THE director of Le Musée de Saint-Boniface Museum said Sunday he's satisfied the famed Bell of Batoche sitting in his museum is really the Bell of Frog Lake.
The far more renowned Bell of Batoche appears to have been lost in a fire.
Museum director Philippe Mailhot acknowledged a CBC documentary that aired late last week has convinced him the museum does not possess the fabled Bell of Batoche.
"The bell we have is the Frog Lake bell, the one from Millbrook (Ont.)," Mailhot said.
Both Batoche and Frog Lake were prominent sites that figured in the 1885 Northwest Rebellion that resulted in the hanging of Métis leader Louis Riel, though the Bell of Frog Lake is considerably less storied.
The CBC documentary that probed the fate of the bell has satisfied Mailhot the bell now housed at the museum is not from Batoche.
"It was fairly conclusive," Mailhot said about the airing of the documentary The Mystery of the Bell.
He said the fate of the bell, and its possible return to Frog Lake First Nation in Alberta, is something that will have to be worked out by the Roman Catholic diocese in the region.
"What happens now? The museum doesn't have much of a say in that... it depends on Frog Lake and whatever the diocese or parish (decide). They would become the owners of the bell," Mailhot said.
As for the fate of the Bell of Batoche, the revered Métis symbol appears to have ended its days 20 years ago or more, when a fire destroyed the church where it had been housed.
Mailhot said he's satisfied the Bell of Batoche was moved to St. Laurent de Grandin, located 12 kilometres from Batoche in the years after the Métis resistance of the 19th century. An important Métis wintering settlement then, it is known now for the Roman Catholic Shrine of Our Lady of Lourdes.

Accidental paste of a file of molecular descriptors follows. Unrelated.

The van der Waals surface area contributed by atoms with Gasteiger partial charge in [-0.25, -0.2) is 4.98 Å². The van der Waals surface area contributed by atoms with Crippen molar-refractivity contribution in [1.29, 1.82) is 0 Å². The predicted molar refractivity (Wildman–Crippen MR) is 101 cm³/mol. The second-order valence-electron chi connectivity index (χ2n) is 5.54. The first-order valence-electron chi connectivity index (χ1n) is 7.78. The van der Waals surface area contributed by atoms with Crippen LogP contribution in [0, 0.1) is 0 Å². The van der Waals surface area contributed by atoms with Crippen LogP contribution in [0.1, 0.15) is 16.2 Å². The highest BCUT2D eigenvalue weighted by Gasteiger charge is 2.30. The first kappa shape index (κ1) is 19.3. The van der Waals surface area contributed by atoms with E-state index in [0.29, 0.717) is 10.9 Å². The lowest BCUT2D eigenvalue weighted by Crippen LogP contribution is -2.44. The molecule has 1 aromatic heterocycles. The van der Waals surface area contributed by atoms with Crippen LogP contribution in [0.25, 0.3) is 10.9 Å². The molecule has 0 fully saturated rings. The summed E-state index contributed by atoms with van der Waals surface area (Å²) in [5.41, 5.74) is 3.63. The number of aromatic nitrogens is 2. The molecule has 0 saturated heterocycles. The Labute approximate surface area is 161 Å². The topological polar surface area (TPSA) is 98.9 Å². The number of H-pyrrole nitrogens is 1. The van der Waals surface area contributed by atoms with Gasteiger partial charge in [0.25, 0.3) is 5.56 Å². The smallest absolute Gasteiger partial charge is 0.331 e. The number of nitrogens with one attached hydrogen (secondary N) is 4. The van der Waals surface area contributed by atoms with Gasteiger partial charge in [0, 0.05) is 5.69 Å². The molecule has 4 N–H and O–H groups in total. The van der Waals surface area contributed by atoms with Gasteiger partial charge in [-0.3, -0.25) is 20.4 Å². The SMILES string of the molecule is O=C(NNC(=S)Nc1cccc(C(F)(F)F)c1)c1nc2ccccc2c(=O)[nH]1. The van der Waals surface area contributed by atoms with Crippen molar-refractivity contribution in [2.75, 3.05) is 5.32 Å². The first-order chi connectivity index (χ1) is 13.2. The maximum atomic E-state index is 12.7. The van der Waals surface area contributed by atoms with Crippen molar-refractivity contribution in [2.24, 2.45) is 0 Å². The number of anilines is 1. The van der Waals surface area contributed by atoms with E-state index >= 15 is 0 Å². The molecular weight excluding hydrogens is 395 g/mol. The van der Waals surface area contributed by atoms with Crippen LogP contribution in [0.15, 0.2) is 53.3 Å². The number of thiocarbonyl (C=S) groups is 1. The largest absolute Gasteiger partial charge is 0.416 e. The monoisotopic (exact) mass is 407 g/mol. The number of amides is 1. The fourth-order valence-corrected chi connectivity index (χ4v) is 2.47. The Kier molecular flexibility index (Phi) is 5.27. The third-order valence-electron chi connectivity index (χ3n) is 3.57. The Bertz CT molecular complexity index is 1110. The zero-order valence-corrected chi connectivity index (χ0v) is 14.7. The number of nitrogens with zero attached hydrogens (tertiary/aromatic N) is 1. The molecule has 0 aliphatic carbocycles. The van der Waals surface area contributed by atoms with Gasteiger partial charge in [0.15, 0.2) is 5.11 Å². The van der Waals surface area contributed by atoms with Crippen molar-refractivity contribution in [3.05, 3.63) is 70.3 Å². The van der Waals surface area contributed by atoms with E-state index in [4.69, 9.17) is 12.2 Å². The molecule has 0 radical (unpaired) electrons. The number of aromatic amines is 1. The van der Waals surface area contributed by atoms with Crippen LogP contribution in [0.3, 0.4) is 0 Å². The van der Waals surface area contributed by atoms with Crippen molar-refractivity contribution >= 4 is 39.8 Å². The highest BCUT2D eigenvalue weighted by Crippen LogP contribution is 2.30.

In 1892, the Bell of Batoche, christened the Marie Antoinette, was sent to the new church and Batoche received a bigger bell to replace it.
A century later, the church at St. Laurent burned in a fire that was so hot it melted the metal casing. All that is left now is the clanger and the casing, Mailhot said. "The documentary made a strong case," he said.
Last week in Milbrook, a descendant of one of the soldiers who carried away the bell in 1885 confirmed his great-great-uncle was captain of the military company that brought the bell back from the Prairies after the resistance ended. A mistake in a historical overview in the 1960s referred to the Bell of Frog Lake as the Bell of Batoche.
Robert Winslow staged a play about the Frog Lake link to the bell in 2000, called Crossings: the Bell of Batoche that outlined the origins of the bell and his great-great-uncle's role in it. That account tied the bell to Frog Lake, not Batoche.
Mailhot said it's now up to the owners of the bell to reclaim it through the proper channels.
"The museum's role in all this is, we housed the bell. It's not like I can say, 'No, we're sending it back or we're keeping it.' That's not the museum's role, but we're willing to co-operate with (whoever does decide)," Mailhot said.
Mailhot said there is no fault to find with the Métis men who took the bell from the Millbrook Legion and returned it to the Prairies.
They honestly believed the bell was the Bell of Batoche, he said.
"You may or may not agree with what they did, but they saw themselves as repatriating the Bell of Batoche," Mailhot said.
The most common accounts have former Pine Creek First Nation chief BillyJo Delaronde as the mastermind behind the 1991 disappearance, driving secretly to Millbrook to remove the bell and bring it back to Manitoba.
One man who claims to have kept the Bell of Batoche under wraps told the Manitoba francophone paper La Liberté the 12-kilogram bell briefly ended up in his oven. He said he eventually gave it to the Union nationale Métisse Saint-Joseph du Manitoba (UNMSJM), and from there it went to the St. Boniface museum.